10% discount on your next order!

Subscribe to our newsletter and receive a personal discount code for 10% discount on a album of your choice! After subscribing, you will receive the code in your email. This code is only valid for 10 days!

The code is valid one time and valid for a 10 days after receiving the promotioncode. Your emailaddress will only be used by Challenge Records International and will not be given to 3rd party advertisers. If you have any questions please contact us.
Alberto Ginastera, Carlos Gustavino

Cello Octet Conjunto Ibérico

Pasión Argentina

  • Type CD
  • Label Challenge Classics
  • UPC 0608917217025
  • Catalog number CC 72170
  • Release date 05 April 2007
Physical (CD)

NOW FOR € 9,71
€ 12.95
Add to cart

Get the album digitally

High resolution download Spirit of Turtle iTunes

About the album

Ginastera (Buenos Aires) was married to a cellist, his inspiration to write numerous works for cello. He is a true master in integrating the folk-music of his country into his works, that show a great variety: symphonic music, chamber-music, ballet, opera, songs, choirmusic. Pampeana no. 2 (1950), a rhapsody for cello, inspired by the Argentinean pampa is an exuberant piece, full of virtuosity. In this version for cello-octet two soloists engage in a lively discussion.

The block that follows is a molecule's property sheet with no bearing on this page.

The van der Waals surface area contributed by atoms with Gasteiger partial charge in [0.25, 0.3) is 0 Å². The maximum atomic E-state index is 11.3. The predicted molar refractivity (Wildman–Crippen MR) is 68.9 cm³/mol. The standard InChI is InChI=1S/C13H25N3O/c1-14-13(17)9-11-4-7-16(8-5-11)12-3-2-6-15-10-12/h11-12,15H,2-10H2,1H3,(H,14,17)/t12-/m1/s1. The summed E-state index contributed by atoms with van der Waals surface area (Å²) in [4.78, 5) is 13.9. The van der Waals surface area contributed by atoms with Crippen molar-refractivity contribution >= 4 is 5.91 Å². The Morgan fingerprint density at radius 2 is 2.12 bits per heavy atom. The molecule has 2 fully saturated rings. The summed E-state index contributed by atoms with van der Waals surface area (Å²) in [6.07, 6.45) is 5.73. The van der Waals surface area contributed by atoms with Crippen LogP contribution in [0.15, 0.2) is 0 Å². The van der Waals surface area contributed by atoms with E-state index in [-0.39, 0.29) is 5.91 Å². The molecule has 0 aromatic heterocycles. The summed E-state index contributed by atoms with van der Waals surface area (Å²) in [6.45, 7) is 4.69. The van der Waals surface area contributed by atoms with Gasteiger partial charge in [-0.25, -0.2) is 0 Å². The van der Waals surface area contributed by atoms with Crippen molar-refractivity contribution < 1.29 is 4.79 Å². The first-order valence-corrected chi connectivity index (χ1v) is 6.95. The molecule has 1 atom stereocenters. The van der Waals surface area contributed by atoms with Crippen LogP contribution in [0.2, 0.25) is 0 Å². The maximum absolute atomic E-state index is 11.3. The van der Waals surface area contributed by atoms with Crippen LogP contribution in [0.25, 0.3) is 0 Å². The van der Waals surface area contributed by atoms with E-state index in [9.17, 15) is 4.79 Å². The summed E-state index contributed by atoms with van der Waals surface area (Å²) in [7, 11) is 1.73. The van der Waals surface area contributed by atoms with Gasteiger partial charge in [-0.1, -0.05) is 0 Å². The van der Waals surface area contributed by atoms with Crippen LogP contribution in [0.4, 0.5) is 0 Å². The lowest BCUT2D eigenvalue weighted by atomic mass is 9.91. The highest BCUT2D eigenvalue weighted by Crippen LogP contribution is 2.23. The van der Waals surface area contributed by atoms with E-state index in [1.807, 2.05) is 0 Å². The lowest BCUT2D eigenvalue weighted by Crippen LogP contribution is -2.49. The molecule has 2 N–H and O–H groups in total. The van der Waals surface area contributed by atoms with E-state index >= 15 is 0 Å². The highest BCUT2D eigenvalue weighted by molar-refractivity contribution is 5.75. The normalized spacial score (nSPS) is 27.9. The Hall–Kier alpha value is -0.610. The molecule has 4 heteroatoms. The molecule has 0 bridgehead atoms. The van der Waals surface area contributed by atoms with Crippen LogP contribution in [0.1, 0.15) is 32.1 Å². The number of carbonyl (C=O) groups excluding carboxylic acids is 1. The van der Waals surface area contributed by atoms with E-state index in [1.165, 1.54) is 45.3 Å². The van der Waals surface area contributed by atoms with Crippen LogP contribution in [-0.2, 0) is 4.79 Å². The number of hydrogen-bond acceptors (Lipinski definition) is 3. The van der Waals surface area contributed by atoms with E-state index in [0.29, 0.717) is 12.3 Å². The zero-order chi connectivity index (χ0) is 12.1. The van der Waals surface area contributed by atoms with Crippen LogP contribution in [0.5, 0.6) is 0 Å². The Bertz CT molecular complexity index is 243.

Ballet Estancia (1941, about Argentinean country life: "Estancia" is a type of ranch on the vast, grassy Argentinean pampas) was commissioned by the American Ballet "The Caravan", to be choreographed by Balanchine. The American Ballet, however, was suddenly disbanded and in 1943 Ginastera turned it into a concert-suite.

Guastavino (Santa Fé) studied chemistry and music in Buenos Aires and in Europe. He composed a.o. songs, piano-works, a violin-sonata, orchestral works, the ballet "Once Upon A Time" and the "Suite Argentina". His style is derived from the typically Argentinean rhythmic and melodies.

Piazzolla (Buenos Aires) studied music in the United States, Buenos Aires and Europe. His vivacious style ('nuevo tango') attracted a massive South American audience (and opposition from tango traditionalists). A controversy ran on whether his music was tango or not, and it got to such a stage that Astor Piazzolla had to define it as "contemporary Buenos Aires music". 

Add a comment

We need to make sure that you are really an human, please enter the code below.